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Combat the effects of aging

  • A new program called StrongWomen, which aims to help men and women age 40 and older live a healthy life, is starting in Carbon County on March 28. METROGRAPHICS
    A new program called StrongWomen, which aims to help men and women age 40 and older live a healthy life, is starting in Carbon County on March 28. METROGRAPHICS
Published March 20. 2017 02:46PM

It is important to continue a workout routine and healthy lifestyle as you age.

That's because starting in your early 40s, women begin to lose 0.25 to 0.33 pounds of muscle a year, which is replaced by fat.

To combat the effects of aging and help men and women continue to live a healthy life well into their senior years, the Penn State Extension office and Blue Mountain Health System is partnering together for the StrongWomen/Growing Stronger program.

"StrongWomen is a nationally recognized program and we are bringing it to Carbon County for the first time," Keri Byrne, nutrition education adviser at Penn State Extension, said recently. "This program offers both women and men the opportunity to learn about bone health and nutrition, as well as engage in physical activity."

The body

A person's body, as it ages, tends to lose muscle mass more quickly than a person in their 20s and 30s, and this can set the person up for problems down the road if preventive measures aren't taken early on.

It could lead to osteoporosis, arthritis, sarcopenia and loss of strength and balance.

"One in every two women will experience an osteoporosis-related fracture at some point in their life," Byrne said, adding that there are ways to prevent such problems. "To help, women should do weight-bearing exercises such as walking and strength training. These sources of activity have been shown to maintain or even increase bone density."

Almost half of adults in the country do not get sufficient physical activity, meaning that down the road it could lead to poor muscle tone, reduced strength and complicate daily life tasks, increasing frailty and the possibility of falls.

The research

Byrne said that Dr. Miriam Nelson, the director of the John Hancock Research Center on Physical Activity, Nutrition and Obesity Prevention, first looked at the benefits in strength training of postmenopausal woman in 1994.

"The results showed that when they compared women in the exercises group to sedentary group, the women in the exercise group increased in strength, bone density, muscle mass and balance," she said.

Nelson used her findings to develop the StrongWomen/Growing Stronger program, which benefits both men and women age 40 and older by teaching them proper nutrition and leads them in strength training exercises to promote strength as they age.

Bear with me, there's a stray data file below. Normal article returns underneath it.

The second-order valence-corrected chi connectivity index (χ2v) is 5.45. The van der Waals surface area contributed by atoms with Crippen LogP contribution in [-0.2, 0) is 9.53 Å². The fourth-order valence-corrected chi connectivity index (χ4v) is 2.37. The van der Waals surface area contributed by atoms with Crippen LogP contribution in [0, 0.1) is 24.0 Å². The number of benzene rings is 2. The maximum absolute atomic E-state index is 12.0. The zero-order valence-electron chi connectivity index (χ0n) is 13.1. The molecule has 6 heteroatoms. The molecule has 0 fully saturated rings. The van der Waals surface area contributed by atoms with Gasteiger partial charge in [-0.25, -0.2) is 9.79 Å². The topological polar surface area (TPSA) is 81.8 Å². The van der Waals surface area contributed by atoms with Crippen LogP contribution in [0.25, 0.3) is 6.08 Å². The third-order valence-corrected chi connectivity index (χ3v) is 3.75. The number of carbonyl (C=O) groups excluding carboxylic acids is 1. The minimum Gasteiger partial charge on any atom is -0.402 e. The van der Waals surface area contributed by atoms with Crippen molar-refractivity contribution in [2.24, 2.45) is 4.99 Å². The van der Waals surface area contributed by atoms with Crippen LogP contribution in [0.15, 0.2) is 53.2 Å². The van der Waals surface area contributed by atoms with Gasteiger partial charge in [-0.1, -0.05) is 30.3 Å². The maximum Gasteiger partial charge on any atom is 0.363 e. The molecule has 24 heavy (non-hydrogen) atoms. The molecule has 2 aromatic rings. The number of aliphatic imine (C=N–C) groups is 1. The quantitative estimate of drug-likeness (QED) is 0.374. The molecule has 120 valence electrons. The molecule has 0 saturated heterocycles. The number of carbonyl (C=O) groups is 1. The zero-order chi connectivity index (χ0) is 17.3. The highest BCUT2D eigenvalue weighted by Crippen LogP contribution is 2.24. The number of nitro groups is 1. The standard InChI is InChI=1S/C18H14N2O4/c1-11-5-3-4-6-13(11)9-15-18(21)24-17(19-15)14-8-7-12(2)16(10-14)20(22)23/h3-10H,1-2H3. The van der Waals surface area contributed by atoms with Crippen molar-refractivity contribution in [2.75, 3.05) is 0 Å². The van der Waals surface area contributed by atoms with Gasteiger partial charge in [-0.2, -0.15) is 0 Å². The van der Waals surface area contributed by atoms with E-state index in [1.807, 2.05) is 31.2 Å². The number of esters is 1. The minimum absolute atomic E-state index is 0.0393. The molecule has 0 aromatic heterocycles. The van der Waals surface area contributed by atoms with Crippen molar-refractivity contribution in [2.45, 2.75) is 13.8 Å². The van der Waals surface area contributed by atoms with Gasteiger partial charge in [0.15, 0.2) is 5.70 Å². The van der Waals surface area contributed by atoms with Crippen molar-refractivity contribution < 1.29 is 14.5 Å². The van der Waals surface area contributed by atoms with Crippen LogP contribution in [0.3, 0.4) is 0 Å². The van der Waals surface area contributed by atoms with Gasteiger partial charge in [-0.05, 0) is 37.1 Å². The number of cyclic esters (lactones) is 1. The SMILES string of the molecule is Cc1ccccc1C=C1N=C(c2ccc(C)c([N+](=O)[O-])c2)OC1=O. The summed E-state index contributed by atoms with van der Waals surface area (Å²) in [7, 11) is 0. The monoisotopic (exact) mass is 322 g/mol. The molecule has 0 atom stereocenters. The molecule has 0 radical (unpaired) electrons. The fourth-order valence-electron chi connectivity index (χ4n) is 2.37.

"By strength training, it improves and increases muscle mass," Byrne said. "If you don't use your muscles, they're going to wear away."

The program has found improvements physically, mentally and emotionally in its participants.

"It improves strength and balance, bone density, arthritis symptoms, metabolic rate, glucose control," said Byrne. "In addition, it also improves sleep, level of energy and promotes social groups."

The class

StrongWomen will be holding classes at the Country Inn and Suites, 1619 Interchange Road, Lehighton, beginning March 28.

It will be held Tuesdays and Thursdays from 1 to 2 p.m. for either six-week or 12-week sessions.

Byrne said they are currently looking to start additional classes and locations in the future.

Participants will need at least one adjustable ankle weight, one set of dumbbells (either 1-, 3- or 5-pound weights), a yoga mat or bath towel, water bottle and comfortable clothing that allows them to move with ease.

Class will include a warm-up session, followed by eight to 12 strength training exercises and a cool down. It will also include discussions on nutrition and health topics.

Byrne said that participants will do a preassessment and post assessment to see where they were when they started and how they did overall.

Participants up to 69 must provide their medical history, informed consent and a physical activity readiness questionnaire.

For those who answered yes on any questions in the questionnaire or are over 69 years old, a physician authorization form must also be included.

The cost for the program is $60 for the six weeks and $120 for the 12 weeks.

For more information on the StrongWomen program, visit http://extension.psu.edu/health/strongwomen/events and search for Lehighton or call Byrne at 570-421-6430.

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